Secondary Logo

Journal Logo

Institutional members access full text with Ovid®

Advancing Safety

Role of Equipment Design and Configuration Change in Pediatric Fluoroscopy

Strauss, Keith J.1

doi: 10.1097/HP.0000000000001002

Diagnostic x-ray exams irradiate the patient to produce an x-ray pattern in space, which is captured and processed into a visible image, followed by clinical interpretation. Diagnostic-quality images at a well-managed radiation dose are required. Improvements to image receptors and image processing algorithms have resulted in improved images at reduced dose levels. However, careful management of x-ray production via design or configuration changes of the imaging device also affect patient dose. This initial dose management step is the focus of this discussion. Imaging equipment vendors, in general, have produced quality images of adults at reasonably managed patient doses. This achievement required teamwork between leading adult hospital staff members and representatives of the imaging equipment vendor within the adult hospital. Most manufacturers have had less opportunity to develop similar optimized configurations for pediatric imaging, the imaging of patients ranging from 2–200 kg between 0–21 y of age. Challenges: The wider dynamic range of patient thicknesses in the pediatric size range compared to the adult range of only 45–140 kg challenges automatic control features. In recent years reduction of patient dose as opposed to proper management has been stressed. The principal objectives of end users and vendors, respectively, are patient care and the bottom line. This too often hampers (if not prevents) a productive working relationship between the vendor and the end user. Too many end users rely too heavily on their equipment vendor to solve imaging/dose concerns. The vendors have an important role to play in this challenge but should not be the sole solution. Qualified medical physicists need an understanding of the design of the imaging device, an understanding that many vendors do not support out of proprietary concerns. The performance of the equipment should be judged based on data acquired with better tools. Solutions: Multiple equipment configurations are needed—each designed to excel at a reduced size of patients. Dose reductions that significantly impact image quality must be rejected. Radiologists and their qualified medical physicists should develop target patient doses (size based) for their unique imaging equipment and preferred level of quantum mottle. Once target doses are established as a function of patient size, vendor application specialists and design engineers should leverage the equipment’s strengths and weaknesses to best achieve desired results. The qualified medical physicist should function as an interpreter between the end user and the vendor’s design engineers. Are the radiologists’ and technologists’ expectations of the vendor reasonable and vice versa? While better tools are being developed, vendors may hesitate to make them available or charge excessive dollars for these new features to further slow their adoption. Conclusion: The challenges and solutions require the radiologist, technologist, qualified medical physicist, and vendor representatives to work as a team to manage patient dose and maintain image quality. The installed imaging device will be only as successful as the working relationship between the parties. These challenges and conflicts must continually be overcome to provide the best patient care.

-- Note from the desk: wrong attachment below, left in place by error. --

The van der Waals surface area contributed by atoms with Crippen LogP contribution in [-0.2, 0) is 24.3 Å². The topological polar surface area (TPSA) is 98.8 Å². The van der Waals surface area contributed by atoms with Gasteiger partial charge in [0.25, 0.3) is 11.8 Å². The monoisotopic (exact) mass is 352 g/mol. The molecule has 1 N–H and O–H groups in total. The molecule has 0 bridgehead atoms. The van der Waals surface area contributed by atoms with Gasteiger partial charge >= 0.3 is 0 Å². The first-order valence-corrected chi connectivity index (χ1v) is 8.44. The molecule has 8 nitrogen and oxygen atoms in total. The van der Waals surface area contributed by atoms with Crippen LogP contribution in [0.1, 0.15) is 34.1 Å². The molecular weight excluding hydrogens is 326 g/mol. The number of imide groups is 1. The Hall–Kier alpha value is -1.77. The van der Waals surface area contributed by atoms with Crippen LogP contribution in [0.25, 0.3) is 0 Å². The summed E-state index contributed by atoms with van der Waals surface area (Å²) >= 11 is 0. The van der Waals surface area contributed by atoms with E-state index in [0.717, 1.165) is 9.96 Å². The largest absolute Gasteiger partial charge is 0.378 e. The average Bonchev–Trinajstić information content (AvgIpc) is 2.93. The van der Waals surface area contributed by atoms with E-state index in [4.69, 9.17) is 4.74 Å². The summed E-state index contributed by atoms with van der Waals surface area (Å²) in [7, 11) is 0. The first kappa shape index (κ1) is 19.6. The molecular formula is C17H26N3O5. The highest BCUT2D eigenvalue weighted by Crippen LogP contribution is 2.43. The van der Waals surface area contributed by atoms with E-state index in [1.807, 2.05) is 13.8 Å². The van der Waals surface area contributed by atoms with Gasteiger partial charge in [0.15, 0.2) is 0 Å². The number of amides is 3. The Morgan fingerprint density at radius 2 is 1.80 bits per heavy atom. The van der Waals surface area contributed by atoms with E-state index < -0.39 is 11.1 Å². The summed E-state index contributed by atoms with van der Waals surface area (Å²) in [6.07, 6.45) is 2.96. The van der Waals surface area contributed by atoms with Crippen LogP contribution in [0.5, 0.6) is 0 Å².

1Cincinnati Children’s Hospital Medical Center, 3333 Burnet Avenue, MLC 5031, Cincinnati, OH 45229.

The author declares no conflicts of interest.

For correspondence contact the author at the above address, or email at

(Manuscript accepted 13 September 2018)

© 2019 by the Health Physics Society